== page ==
Melon Vs. Melon: Galia

It looks like a cantaloupe on the outside. It looks like a honeydew on the inside. Galia a hybrid melon (but not a honeydew cantaloupe cross), and I got a local one from the food co-op recently. It has a pretty subtle flavour: sort of like a cantaloupe, but without the musky taste. The texture is a little softer than a honeydew, but not as meaty as a cantaloupe. I like it, but it’s not blowing me away or anything.

Squash Wars (Summer Edition): Yellow Crookneck

IMG_2399 The first summer squash of the season that I chose was yellow crookneck – this the best I could find readily available in Toronto last summer. The skin and flesh are tender even when fairly large, and even better it retains a subtle squash-y flavour when large as well; it’s not some bland generic zucchini. I don’t think it quite matches the sweet, nutty flavour of the Italian summer squash I grew in PEI, but it’s tasty raw and cooked. I grilled it for one meal, and ate it raw as squash “noodles” for another. The challenge for the summer will be to see if I can find any summer squash locally that beats last year’s best.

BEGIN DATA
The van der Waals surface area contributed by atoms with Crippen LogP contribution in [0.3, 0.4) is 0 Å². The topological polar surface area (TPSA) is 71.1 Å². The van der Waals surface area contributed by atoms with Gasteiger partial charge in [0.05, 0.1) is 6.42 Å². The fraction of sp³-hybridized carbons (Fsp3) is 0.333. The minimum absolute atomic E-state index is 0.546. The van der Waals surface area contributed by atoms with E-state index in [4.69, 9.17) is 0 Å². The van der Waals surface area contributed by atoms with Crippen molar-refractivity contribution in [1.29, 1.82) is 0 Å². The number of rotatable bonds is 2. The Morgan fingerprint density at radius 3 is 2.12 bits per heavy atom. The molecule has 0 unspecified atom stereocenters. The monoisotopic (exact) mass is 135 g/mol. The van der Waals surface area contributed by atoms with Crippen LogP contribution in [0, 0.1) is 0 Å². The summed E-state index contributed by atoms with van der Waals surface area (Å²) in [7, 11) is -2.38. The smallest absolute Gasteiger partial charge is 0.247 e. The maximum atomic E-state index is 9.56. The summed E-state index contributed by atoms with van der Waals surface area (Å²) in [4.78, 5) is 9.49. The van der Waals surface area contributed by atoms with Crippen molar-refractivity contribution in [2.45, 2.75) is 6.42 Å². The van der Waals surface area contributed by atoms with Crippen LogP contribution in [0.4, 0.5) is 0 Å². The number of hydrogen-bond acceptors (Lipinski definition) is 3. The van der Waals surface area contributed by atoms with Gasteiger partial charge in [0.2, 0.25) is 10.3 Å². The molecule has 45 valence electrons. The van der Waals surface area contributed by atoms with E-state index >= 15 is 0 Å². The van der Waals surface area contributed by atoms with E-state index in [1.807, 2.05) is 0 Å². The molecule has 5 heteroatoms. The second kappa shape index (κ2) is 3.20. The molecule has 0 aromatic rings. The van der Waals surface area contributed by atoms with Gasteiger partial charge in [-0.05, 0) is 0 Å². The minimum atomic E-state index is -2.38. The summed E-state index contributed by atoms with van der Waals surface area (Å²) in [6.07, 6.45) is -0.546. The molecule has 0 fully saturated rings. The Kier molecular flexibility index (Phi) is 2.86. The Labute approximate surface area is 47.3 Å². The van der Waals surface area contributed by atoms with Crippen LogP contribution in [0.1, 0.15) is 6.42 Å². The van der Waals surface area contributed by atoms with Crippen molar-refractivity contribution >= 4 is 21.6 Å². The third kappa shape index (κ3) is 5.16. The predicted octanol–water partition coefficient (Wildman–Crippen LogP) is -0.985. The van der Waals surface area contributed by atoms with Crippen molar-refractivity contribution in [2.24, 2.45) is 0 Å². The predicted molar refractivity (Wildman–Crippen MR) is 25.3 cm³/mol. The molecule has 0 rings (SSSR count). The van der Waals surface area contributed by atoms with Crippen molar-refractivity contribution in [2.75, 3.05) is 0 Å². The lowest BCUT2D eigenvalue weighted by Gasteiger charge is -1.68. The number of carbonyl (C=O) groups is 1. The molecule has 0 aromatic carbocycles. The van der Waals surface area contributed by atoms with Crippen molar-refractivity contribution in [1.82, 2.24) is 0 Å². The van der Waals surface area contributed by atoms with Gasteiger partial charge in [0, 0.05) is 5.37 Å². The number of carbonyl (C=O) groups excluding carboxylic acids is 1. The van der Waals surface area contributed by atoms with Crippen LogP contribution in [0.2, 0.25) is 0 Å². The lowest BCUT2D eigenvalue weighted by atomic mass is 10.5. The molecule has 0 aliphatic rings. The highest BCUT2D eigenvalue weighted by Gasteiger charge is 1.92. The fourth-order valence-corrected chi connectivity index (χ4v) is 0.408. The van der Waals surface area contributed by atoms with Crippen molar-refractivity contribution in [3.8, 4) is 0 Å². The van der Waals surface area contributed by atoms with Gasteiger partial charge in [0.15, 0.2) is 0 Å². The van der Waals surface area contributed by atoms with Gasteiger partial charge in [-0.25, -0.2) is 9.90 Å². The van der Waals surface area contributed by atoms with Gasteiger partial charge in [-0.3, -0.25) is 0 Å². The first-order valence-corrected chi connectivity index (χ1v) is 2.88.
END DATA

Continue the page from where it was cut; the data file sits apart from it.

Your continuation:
Melon Vs. Melon

OK, so the winter squash, my first (curcubit) love, is long gone for the year, and it will be months until it returns*.

But, we soldier on, and there are summer squashes, melons, and other interesting squash relations to try.

Today I made winter melon soup, basically a simple, light scallion and ginger broth with shiitakes and cilantro, good for summer and also suitable for this subtle-flavoured melon. So, winter melon, aka ash gourd: once it was cooked in the soup, it just tasted like the broth but had a texture similar to raw cantaloupe. It was enjoyable but not earth-shattering. I wouldn’t mind eating it again, but probably won’t go out of my way. I did taste a chunk of it raw, and liked it a lot more – I could taste the fresh, delicate flavour sort of like an unsweetened honeydew melon but crunchy like a watermelon. I would use it in a fruit salad, or make a salsa of it with tomatoes and cilantro, or add it to a vegetable salad.

 

*On the plus side, one of my favourite squash farmers has planted (for the first time) and agreed to pre-sell me as many tiger stripe butternut squash as I want, come the Fall